Research has a distinctive role to play because it gives pointers on what is needed to create long-term change.
New national data, on campuses and elsewhere, can help shift our shared narratives about the root causes of gender-based violence.
Interventions to prevent and address sexual and gender-based violence in eastern DR Congo often reinforce traditional gender stereotypes
Why sexual and gender based violence has become a phenomenon within refugee families.
Sexual violence is a global phenomenon that's been around for centuries.
Bollywood actress Tanushree Dutta has opened the floodgates.
Chhaupadi, the practice of exiling menstruating women and girls from their home, often to a cow shed, is still practised in some areas of Western Nepal.
Gender based violence should not be addressed only once it has happened, by jailing offenders. Prevention is just as important.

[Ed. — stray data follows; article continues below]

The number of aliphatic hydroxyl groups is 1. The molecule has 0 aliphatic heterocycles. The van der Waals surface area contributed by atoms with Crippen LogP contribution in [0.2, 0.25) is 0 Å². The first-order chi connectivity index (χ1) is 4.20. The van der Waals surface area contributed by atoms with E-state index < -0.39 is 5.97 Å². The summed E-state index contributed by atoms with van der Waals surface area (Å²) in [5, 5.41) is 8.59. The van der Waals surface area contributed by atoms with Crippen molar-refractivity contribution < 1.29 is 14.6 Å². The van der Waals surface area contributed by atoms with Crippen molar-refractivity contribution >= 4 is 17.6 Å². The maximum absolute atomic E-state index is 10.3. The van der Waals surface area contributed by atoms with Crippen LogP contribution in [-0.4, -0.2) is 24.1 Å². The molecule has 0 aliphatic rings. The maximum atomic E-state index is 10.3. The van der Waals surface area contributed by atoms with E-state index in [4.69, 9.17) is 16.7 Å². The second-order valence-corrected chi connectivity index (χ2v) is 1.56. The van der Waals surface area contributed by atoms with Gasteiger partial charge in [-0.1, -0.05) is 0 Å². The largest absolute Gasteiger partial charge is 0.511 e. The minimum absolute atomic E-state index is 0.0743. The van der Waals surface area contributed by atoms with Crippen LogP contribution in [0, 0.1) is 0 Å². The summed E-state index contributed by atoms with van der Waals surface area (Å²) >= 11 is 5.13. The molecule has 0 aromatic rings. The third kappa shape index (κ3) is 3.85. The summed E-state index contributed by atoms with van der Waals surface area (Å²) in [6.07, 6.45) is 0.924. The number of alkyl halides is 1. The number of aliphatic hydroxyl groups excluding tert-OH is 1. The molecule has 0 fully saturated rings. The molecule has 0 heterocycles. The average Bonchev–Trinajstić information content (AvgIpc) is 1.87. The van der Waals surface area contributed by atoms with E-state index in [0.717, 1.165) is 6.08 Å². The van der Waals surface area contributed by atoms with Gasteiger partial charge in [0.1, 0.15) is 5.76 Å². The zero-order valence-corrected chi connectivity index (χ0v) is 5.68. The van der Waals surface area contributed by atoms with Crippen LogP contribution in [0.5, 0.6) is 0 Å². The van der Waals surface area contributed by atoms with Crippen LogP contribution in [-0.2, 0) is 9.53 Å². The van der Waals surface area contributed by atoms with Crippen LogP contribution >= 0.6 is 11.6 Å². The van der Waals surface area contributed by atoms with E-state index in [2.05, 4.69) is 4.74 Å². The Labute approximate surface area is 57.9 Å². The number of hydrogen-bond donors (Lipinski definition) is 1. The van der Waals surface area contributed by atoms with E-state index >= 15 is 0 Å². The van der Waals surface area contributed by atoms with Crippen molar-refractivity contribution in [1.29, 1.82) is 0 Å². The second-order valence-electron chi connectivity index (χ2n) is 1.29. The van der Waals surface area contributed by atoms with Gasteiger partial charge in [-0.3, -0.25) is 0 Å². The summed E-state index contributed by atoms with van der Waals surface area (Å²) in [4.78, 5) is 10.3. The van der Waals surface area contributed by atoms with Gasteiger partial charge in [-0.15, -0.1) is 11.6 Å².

Rape culture in Kenya means that women are often blamed for being victims of assault. This needs to change.
South Africa has tended to prioritise race relations over gender relations since formal apartheid ended.
High profile stories of femicide come with a flare up of societal outrage, protest and collective introspection. But nothing ever really changes.
Psychologists drew historically from theories of social Darwinism and eugenics to espouse the hierarchical categorisation of people into race groups.
On November 25 each year, South Africa launches its annual 16 Days of Activism for No Violence Against Women and Children campaign. Gender based violence is still a massive challenge.
Australia is poised to lead the world by demonstrating the kind of nationwide, cultural and structural change necessary to forever change the story of violence against women.
Can relationship lessons in the classroom end violence against women?